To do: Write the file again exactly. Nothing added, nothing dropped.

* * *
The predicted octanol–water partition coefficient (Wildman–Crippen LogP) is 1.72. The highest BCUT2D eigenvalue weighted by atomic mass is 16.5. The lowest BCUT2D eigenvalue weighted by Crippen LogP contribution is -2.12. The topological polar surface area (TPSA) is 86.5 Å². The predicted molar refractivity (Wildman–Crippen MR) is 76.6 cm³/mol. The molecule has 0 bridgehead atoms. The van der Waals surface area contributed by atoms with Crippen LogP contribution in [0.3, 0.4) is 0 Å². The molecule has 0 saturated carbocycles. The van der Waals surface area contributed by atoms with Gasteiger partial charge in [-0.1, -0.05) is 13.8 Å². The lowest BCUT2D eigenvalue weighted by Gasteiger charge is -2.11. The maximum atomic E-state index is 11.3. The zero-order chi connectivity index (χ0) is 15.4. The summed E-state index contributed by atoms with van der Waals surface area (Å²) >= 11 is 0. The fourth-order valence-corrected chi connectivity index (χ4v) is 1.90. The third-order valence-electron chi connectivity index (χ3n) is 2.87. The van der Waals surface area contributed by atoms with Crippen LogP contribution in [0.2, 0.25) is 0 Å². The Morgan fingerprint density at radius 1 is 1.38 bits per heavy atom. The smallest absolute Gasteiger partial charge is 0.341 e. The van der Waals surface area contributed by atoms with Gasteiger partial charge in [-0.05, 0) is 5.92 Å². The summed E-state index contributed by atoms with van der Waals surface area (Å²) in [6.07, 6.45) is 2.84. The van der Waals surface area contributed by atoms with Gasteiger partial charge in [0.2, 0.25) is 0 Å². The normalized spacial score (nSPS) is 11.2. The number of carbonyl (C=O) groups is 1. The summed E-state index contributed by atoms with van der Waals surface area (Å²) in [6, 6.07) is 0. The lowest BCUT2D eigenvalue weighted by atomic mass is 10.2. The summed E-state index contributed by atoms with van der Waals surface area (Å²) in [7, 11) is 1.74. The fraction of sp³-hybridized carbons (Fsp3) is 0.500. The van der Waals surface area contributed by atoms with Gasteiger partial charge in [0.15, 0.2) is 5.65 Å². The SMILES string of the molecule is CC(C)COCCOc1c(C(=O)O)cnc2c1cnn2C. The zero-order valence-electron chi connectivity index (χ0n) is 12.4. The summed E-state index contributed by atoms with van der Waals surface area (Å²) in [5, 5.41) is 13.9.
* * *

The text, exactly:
The predicted octanol–water partition coefficient (Wildman–Crippen LogP) is 1.72. The highest BCUT2D eigenvalue weighted by atomic mass is 16.5. The lowest BCUT2D eigenvalue weighted by Crippen LogP contribution is -2.12. The topological polar surface area (TPSA) is 86.5 Å². The predicted molar refractivity (Wildman–Crippen MR) is 76.6 cm³/mol. The molecule has 0 bridgehead atoms. The van der Waals surface area contributed by atoms with Crippen LogP contribution in [0.3, 0.4) is 0 Å². The molecule has 0 saturated carbocycles. The van der Waals surface area contributed by atoms with Gasteiger partial charge in [-0.1, -0.05) is 13.8 Å². The lowest BCUT2D eigenvalue weighted by Gasteiger charge is -2.11. The maximum atomic E-state index is 11.3. The zero-order chi connectivity index (χ0) is 15.4. The summed E-state index contributed by atoms with van der Waals surface area (Å²) >= 11 is 0. The fourth-order valence-corrected chi connectivity index (χ4v) is 1.90. The third-order valence-electron chi connectivity index (χ3n) is 2.87. The van der Waals surface area contributed by atoms with Crippen LogP contribution in [0.2, 0.25) is 0 Å². The Morgan fingerprint density at radius 1 is 1.38 bits per heavy atom. The smallest absolute Gasteiger partial charge is 0.341 e. The van der Waals surface area contributed by atoms with Gasteiger partial charge in [-0.05, 0) is 5.92 Å². The summed E-state index contributed by atoms with van der Waals surface area (Å²) in [6.07, 6.45) is 2.84. The van der Waals surface area contributed by atoms with Gasteiger partial charge in [0.2, 0.25) is 0 Å². The normalized spacial score (nSPS) is 11.2. The number of carbonyl (C=O) groups is 1. The summed E-state index contributed by atoms with van der Waals surface area (Å²) in [6, 6.07) is 0. The lowest BCUT2D eigenvalue weighted by atomic mass is 10.2. The summed E-state index contributed by atoms with van der Waals surface area (Å²) in [7, 11) is 1.74. The fraction of sp³-hybridized carbons (Fsp3) is 0.500. The van der Waals surface area contributed by atoms with Gasteiger partial charge in [0.15, 0.2) is 5.65 Å². The SMILES string of the molecule is CC(C)COCCOc1c(C(=O)O)cnc2c1cnn2C. The zero-order valence-electron chi connectivity index (χ0n) is 12.4. The summed E-state index contributed by atoms with van der Waals surface area (Å²) in [5, 5.41) is 13.9.